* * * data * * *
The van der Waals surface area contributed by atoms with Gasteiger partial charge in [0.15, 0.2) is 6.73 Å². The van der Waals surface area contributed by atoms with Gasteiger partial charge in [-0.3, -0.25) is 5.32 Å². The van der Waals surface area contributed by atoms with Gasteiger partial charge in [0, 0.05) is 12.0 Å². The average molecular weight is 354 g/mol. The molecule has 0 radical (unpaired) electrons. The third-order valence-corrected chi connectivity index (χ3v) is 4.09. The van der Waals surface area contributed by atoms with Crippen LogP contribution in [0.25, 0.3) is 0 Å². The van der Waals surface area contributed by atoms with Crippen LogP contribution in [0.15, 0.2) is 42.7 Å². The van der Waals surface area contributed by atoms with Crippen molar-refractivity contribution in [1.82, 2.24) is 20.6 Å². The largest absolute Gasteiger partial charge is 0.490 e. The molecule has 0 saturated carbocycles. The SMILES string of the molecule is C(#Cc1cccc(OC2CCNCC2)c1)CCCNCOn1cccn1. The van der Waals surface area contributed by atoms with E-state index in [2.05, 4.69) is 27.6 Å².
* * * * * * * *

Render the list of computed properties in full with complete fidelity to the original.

The van der Waals surface area contributed by atoms with Gasteiger partial charge in [0.15, 0.2) is 6.73 Å². The van der Waals surface area contributed by atoms with Gasteiger partial charge in [-0.3, -0.25) is 5.32 Å². The van der Waals surface area contributed by atoms with Gasteiger partial charge in [0, 0.05) is 12.0 Å². The average molecular weight is 354 g/mol. The molecule has 0 radical (unpaired) electrons. The third-order valence-corrected chi connectivity index (χ3v) is 4.09. The van der Waals surface area contributed by atoms with Crippen LogP contribution in [0.25, 0.3) is 0 Å². The van der Waals surface area contributed by atoms with Crippen LogP contribution in [0.15, 0.2) is 42.7 Å². The van der Waals surface area contributed by atoms with Crippen molar-refractivity contribution in [1.82, 2.24) is 20.6 Å². The largest absolute Gasteiger partial charge is 0.490 e. The molecule has 0 saturated carbocycles. The SMILES string of the molecule is C(#Cc1cccc(OC2CCNCC2)c1)CCCNCOn1cccn1. The van der Waals surface area contributed by atoms with E-state index in [2.05, 4.69) is 27.6 Å².